saltwater tank circuit overload
My son has a saltwater fish tank which has over the years become more and more elaborate; upgrading filter systems, lighting etc. He has two or three power strips that are close to full plugged into two separate outlets in his room. Since the weather has warmed and we started running the AC I have had the circuit trip when i run my washing machine which is on its own GFCI, I think that's right, circuit. (the outlet my washer is plugged into has its own breaker). We sometimes have issues with running the microwave in the kitchen and hair dryer in the bathroom at the same time and circuits tripping.
Can his tank draw from other circuits in the house jeopardizing my appliances? and are all of these 'fish' items too much for one circuit.
it's "too much" when you trip a breaker because of the draw.
a load will generally only cause the breaker it is on to trip. The one way a highly loaded breaker can make another circuits breaker trip is if the circuit is loaded so much that it causes the breaker to heat up. A typical breaker can trip by heat as well as a high magnetic field caused by a very high current flow.
Feel the breakers (just lay your hand on the face of the breakers). If any of them are hot, they are most likely loaded too much. Their proximity to another breaker that is also highly loaded and heating can cause enough cumulative heat to trip that breaker.
what brand of breaker panel do you have?
If the "fish items" where to much they would trip the breaker they are on and not affect any other circuit. GFCI have a tendency to trip with capacitive loads like the capacitive start motors in washing machines. It has to do with current flow delays caused by the capacitors.
How big is the fish tank?
I have a 125g saltwater tank & I have equipment on several circuits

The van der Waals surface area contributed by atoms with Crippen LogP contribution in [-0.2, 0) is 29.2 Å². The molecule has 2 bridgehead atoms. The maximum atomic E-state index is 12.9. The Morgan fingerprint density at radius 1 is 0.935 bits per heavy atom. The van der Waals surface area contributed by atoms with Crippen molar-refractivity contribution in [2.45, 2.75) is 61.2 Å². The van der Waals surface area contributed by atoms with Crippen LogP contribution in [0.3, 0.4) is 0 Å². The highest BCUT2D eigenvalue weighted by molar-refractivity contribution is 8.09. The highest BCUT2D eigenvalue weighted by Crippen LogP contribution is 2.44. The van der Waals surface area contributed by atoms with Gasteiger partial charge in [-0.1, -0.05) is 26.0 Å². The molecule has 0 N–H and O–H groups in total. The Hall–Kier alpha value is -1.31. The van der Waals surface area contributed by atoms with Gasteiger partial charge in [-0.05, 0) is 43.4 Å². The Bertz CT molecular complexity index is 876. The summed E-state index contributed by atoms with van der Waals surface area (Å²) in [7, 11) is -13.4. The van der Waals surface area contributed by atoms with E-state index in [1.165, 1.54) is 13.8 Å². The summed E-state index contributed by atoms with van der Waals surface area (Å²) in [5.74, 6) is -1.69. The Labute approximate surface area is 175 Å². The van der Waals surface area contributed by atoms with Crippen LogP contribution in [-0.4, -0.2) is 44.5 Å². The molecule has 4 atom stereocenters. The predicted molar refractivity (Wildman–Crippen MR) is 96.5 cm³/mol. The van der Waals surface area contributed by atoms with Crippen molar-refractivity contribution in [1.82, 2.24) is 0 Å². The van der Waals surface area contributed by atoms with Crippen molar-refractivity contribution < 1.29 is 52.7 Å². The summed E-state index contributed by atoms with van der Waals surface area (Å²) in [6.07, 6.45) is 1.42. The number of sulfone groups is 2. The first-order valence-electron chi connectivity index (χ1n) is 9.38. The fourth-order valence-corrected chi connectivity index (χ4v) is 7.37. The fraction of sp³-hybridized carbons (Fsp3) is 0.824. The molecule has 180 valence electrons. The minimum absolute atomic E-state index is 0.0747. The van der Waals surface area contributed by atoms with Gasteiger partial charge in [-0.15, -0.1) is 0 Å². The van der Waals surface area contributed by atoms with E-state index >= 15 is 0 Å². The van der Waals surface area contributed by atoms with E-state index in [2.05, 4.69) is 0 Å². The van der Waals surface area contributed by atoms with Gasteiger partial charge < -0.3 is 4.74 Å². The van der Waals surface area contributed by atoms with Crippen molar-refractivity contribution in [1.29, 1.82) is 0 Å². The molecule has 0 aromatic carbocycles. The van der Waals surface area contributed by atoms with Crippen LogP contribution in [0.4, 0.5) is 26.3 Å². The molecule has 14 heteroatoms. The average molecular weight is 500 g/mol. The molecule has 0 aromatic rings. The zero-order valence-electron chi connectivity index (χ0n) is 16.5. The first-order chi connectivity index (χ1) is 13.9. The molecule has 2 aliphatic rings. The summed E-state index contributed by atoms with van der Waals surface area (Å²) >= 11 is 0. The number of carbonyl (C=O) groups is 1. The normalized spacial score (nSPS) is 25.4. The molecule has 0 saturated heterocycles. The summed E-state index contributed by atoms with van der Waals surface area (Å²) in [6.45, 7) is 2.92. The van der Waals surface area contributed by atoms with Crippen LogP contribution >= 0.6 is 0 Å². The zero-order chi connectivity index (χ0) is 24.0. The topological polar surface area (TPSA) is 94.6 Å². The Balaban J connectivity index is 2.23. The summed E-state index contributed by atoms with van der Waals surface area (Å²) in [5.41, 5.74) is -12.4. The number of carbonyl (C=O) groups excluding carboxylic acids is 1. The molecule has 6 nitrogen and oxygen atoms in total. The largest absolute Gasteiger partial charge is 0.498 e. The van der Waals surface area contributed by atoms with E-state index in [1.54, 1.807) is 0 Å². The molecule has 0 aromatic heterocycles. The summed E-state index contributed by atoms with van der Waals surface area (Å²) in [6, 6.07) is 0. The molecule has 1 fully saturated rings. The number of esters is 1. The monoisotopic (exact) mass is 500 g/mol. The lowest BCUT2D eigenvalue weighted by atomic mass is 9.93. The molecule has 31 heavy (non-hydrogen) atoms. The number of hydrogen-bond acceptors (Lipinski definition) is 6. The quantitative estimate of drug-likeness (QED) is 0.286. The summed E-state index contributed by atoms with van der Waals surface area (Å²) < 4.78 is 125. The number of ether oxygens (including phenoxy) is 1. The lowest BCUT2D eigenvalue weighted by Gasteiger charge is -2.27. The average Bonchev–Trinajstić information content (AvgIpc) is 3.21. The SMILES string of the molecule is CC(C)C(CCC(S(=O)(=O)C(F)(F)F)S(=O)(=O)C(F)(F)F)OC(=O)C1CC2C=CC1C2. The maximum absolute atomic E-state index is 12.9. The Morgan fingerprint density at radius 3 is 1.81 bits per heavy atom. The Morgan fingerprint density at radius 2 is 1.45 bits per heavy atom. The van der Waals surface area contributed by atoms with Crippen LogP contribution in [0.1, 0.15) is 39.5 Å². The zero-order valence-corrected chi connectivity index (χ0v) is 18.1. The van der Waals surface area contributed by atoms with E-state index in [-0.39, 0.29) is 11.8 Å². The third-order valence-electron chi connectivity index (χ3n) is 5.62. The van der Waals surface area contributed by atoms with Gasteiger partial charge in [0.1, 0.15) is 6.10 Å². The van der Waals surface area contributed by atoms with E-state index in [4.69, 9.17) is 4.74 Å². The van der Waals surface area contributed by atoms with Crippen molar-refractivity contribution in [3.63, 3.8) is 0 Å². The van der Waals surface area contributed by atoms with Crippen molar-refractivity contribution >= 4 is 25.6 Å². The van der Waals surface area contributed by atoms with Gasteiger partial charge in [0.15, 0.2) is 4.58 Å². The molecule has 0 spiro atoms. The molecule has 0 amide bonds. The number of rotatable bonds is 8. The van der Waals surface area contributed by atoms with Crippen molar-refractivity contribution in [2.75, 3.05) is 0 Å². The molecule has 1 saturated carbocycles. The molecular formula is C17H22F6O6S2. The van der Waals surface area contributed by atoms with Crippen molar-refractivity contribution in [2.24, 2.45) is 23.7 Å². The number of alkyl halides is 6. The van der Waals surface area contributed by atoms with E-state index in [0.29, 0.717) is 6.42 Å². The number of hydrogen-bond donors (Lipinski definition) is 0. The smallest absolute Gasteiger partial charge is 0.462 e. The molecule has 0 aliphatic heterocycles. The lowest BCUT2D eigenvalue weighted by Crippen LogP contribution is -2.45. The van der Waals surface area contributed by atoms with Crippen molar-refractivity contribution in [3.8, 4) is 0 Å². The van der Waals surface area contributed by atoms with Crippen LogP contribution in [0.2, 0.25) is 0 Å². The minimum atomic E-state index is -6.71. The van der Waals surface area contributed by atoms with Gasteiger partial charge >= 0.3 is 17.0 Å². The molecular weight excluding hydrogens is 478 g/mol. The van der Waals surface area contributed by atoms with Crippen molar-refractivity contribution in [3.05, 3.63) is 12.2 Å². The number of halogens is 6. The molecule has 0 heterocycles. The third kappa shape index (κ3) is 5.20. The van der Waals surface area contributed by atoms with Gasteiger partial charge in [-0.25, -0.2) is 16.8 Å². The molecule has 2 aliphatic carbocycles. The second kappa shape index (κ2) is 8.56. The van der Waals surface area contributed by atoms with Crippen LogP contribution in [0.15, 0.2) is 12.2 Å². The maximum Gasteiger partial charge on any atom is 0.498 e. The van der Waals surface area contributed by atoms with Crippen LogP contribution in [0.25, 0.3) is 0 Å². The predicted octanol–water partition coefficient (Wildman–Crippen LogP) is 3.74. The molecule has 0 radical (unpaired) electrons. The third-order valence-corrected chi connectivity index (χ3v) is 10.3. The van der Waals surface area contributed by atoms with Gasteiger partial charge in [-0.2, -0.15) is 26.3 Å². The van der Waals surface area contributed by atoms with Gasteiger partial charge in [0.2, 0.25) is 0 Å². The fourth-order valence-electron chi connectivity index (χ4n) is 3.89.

Lights - 1 circuit
Recirc pump + 1 heater - 2nd circuit
2nd heater & work area lights - 3rd circuit
In tank recirc pump - 4th circuit
Too much on 1 circuti will trip it
Too many plugs into a power strip is not a good idea either
Each item should have a drip loop before it goes into the outlet/surge
Water can & will drip, salt will form & cause problems
Also if the one circuit kicks off his tank is dead
Do you know for sure the breaker that the tank is on is the one tripping? If it is, just run a new 20 amp dedicated circuit to the tank. Then install a couple receptacles to eliminate at least one of the strips.
Or, just run the new circuit to the existing recepts close to the tank.
Is the AC on the same circuit as the tank? (Is it a window or wall unit in your son's room, or do you have CAC?)
As far as the stuff related to the tank goes, you should start by adding up the ratings of each of the components (lights, pumps, etc). Lights might be .5A, pump #1 2A, pump #2 3A, heater 5A, etc. Maybe a lot more, maybe less.
Take that total, and multiply by 1.25. That number is the rating of the circuit you'd want (dedicated) for the tank. I'm assuming that most of the load would be continuous. Maybe it wouldn't be (the heater probably cycles on for < 3 hrs. at a clip), but it couldn't hurt to have some overhead anyway.
If the number you got in adding everything up * 1.25 is low (5-10A) you don't generally need to bother with a dedicated circuit, though it would still be a good idea if your son's room is sharing a circuit with other rooms. (If your son has a TV/stereo/computer in his room, that adds to the load, assuming that right now his room only has 1 circuit powering its receptacles. If there is an AC in his room running off the same circuit as the tank and/or other appliances, then the AC should also have a dedicated circuit).
As Scuba_Dave pointed out, you can always distribute the load of the tank equipment across more than one circuit, which will help keep the fish alive in case one circuit blows, and keep the load balanced.
BTW - I'm not an electrician, just putting in my 2c.
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